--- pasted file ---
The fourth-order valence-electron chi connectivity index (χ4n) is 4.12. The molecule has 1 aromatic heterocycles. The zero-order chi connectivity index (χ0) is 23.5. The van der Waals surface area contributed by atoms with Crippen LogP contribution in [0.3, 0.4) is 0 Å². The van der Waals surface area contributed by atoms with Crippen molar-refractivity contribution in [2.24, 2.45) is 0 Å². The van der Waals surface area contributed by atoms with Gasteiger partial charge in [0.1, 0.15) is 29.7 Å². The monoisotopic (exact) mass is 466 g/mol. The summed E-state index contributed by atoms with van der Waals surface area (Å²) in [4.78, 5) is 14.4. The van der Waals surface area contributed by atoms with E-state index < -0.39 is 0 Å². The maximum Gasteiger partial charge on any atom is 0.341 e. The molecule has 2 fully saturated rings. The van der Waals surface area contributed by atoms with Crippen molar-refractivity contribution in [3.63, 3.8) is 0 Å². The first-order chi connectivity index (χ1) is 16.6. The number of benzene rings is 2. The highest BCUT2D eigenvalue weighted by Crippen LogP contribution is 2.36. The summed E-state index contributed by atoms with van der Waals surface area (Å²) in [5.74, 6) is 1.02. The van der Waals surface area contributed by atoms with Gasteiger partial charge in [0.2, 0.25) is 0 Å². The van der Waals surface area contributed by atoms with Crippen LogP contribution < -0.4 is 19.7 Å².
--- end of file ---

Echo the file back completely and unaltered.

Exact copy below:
The fourth-order valence-electron chi connectivity index (χ4n) is 4.12. The molecule has 1 aromatic heterocycles. The zero-order chi connectivity index (χ0) is 23.5. The van der Waals surface area contributed by atoms with Crippen LogP contribution in [0.3, 0.4) is 0 Å². The van der Waals surface area contributed by atoms with Crippen molar-refractivity contribution in [2.24, 2.45) is 0 Å². The van der Waals surface area contributed by atoms with Gasteiger partial charge in [0.1, 0.15) is 29.7 Å². The monoisotopic (exact) mass is 466 g/mol. The summed E-state index contributed by atoms with van der Waals surface area (Å²) in [4.78, 5) is 14.4. The van der Waals surface area contributed by atoms with E-state index < -0.39 is 0 Å². The maximum Gasteiger partial charge on any atom is 0.341 e. The molecule has 2 fully saturated rings. The van der Waals surface area contributed by atoms with Crippen molar-refractivity contribution in [3.63, 3.8) is 0 Å². The first-order chi connectivity index (χ1) is 16.6. The number of benzene rings is 2. The highest BCUT2D eigenvalue weighted by Crippen LogP contribution is 2.36. The summed E-state index contributed by atoms with van der Waals surface area (Å²) in [5.74, 6) is 1.02. The van der Waals surface area contributed by atoms with Gasteiger partial charge in [0.2, 0.25) is 0 Å². The van der Waals surface area contributed by atoms with Crippen LogP contribution < -0.4 is 19.7 Å².